Practical Foundations of Mathematics

Paul Taylor

3.3  Fixed Points and Partial Functions

Definition 2.5.1 described the paradigm for recursive programs, which we studied assuming that they terminate and so define total functions. Because of the Halting Problem there is no way to guarantee this by imposing conditions on programming languages without destroying their expressive power.

Taking a different attitude, we may accept non-termination as a first class value. By extending the domain of mathematical values which the two sides may be understood to have, we may then treat recursive definitions of programs as equations.

EXAMPLE 3.3.1 Consider the program

fact n  =   if n = 0 then1 else n*fact(n-1)fi
To make this equation into a definition we must read
fact   =   i p.
p = T(p)
where T is the right hand side of the program with p instead of  fact. For this to be meaningful the equation must be a description, ie have a unique solution (Definition  1.2.10). The recursive paradigm always yields equations of this form, namely that the partial function so defined is a fixed point of a function al T which is an operator on programs.

REMARK 3.3.2 Any recursive program nevertheless has a well defined, albeit partial, de facto meaning. When the program is given a particular argument, say 2, what the machine actually executes is

fact 2   =   if2 = 0 then1 else2*(if1 = 0 then1
       else1*(if0 = 0 then1 else u fi ) fi ) fi

where u never gets called. So it may be anything - for example the program

whileyesdoskipod which goes straight into a tight unending loop. The latter is interpreted as the empty (totally undefined) partial function ^, and the version of the factorial function as executed for the argument 2 is T3(^) T(T(T(^))).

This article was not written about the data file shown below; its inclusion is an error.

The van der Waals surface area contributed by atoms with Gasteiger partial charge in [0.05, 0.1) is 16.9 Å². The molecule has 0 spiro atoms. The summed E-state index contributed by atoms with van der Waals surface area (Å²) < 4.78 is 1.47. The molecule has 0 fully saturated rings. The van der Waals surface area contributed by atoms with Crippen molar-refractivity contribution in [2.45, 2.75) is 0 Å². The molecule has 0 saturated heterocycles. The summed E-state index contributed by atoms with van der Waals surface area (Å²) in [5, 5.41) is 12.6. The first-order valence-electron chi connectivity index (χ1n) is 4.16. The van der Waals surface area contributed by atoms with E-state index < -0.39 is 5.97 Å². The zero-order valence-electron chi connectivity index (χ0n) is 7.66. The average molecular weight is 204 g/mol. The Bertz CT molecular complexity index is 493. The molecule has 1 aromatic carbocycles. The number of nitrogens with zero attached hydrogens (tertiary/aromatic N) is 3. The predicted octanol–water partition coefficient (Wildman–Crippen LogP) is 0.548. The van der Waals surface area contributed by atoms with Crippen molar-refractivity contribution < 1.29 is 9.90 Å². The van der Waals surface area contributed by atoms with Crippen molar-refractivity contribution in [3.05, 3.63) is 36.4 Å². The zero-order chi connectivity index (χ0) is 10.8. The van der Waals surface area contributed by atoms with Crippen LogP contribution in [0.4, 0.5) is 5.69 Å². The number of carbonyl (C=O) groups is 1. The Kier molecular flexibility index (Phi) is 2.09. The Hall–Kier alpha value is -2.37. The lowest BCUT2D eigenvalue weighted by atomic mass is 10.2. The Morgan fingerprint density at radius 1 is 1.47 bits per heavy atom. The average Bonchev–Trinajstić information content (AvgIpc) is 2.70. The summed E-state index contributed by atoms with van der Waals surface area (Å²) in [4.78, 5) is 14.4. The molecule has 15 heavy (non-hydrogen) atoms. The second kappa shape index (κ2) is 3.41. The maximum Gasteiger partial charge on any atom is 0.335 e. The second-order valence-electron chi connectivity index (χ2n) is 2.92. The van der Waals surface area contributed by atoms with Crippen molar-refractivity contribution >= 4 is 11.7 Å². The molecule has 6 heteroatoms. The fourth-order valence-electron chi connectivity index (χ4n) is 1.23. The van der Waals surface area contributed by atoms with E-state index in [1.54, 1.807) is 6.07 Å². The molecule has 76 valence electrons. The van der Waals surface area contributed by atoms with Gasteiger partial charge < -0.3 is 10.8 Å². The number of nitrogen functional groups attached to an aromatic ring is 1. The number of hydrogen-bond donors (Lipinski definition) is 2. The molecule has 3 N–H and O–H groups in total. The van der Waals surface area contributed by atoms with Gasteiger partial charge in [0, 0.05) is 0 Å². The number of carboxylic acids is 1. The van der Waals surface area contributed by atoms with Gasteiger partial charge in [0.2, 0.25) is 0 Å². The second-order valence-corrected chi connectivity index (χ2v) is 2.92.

In general, Tn+1(^) suffices to give fact(n). Intuitively, the programs

^ = T0(^)\sqsubseteq T(^)\sqsubseteq T2(^) \sqsubseteq ···
are progressively better approximations, as we shall now justify.

The poset of partial functions   Agreement of total functions is all or nothing, but two partial functions (Definition 1.3.1(b)) may agree on the intersection of their supports, whilst one offers more information than the other on some other values.

DEFINITION 3.3.3 Let f,g:X\rightharpoonup Y be partial functions between sets. We write f\sqsubseteq g and say that g extends f if

"x:X. "y:Yxf y xg y.
In other words, g(x) is defined whenever f(x) is, and when they are both defined they are equal, but g(x) may be defined when f(x) is not.

Partial functions may be expressed by spans of total ones:

DEFINITION 3.3.4 The subset suppf = {x|$y.xf y} X is called the support of f.

omitted diagram environment

Then f\sqsubseteq g iff suppf suppg and f is the restriction of g to suppf. So the inclusion k:suppf\hookrightarrow suppg satisfies i = k;j and f = k;g.

LEMMA 3.3.5 Partial functions X\rightharpoonup Y between sets form a poset under the extension relation. Moreover

The empty relation is the least partial function, called ^.

Any total function is maximal (Definition  3.2.1(e)), but not greatest (unless X = or Y = 1). Total functions at higher types, as in Convention  2.3.2, are not, however, characterised by maximality.

Any inhabited set of partial functions has a meet; its support is the set of elements on which all the partial functions are defined and agree, and it takes the agreed values there.

Any set of partial functions which pairwise agree on their common support has a join in the extension order; its support is the union of the supports and it takes the same value at an argument as any (and hence all) of the partial functions which are defined there. See Exercise  3.21 for a notion of domain based on this fact. []

Instead of modifying the source of a function we can change its target. The trick we employ to do this is applicable to any relation:

LEMMA 3.3.6 There is a bijection between relations R:X\leftharpoondown \rightharpoonupY and functions \expx R:X P(Y), defined by \expx R(x) = {y|x Ry}. If the relation R is functional, then each subset \expx R(x) has at most one element. []

DEFINITION 3.3.7 The lift or partial function classifier of a set Y is the set of subsets with at most one element:

Lift Y = {V Y|"y1,y2 V. y1 = y2},
where we also define \liftY:Y\hookrightarrow Lift Y by y {y} and write

^ = Lift Y.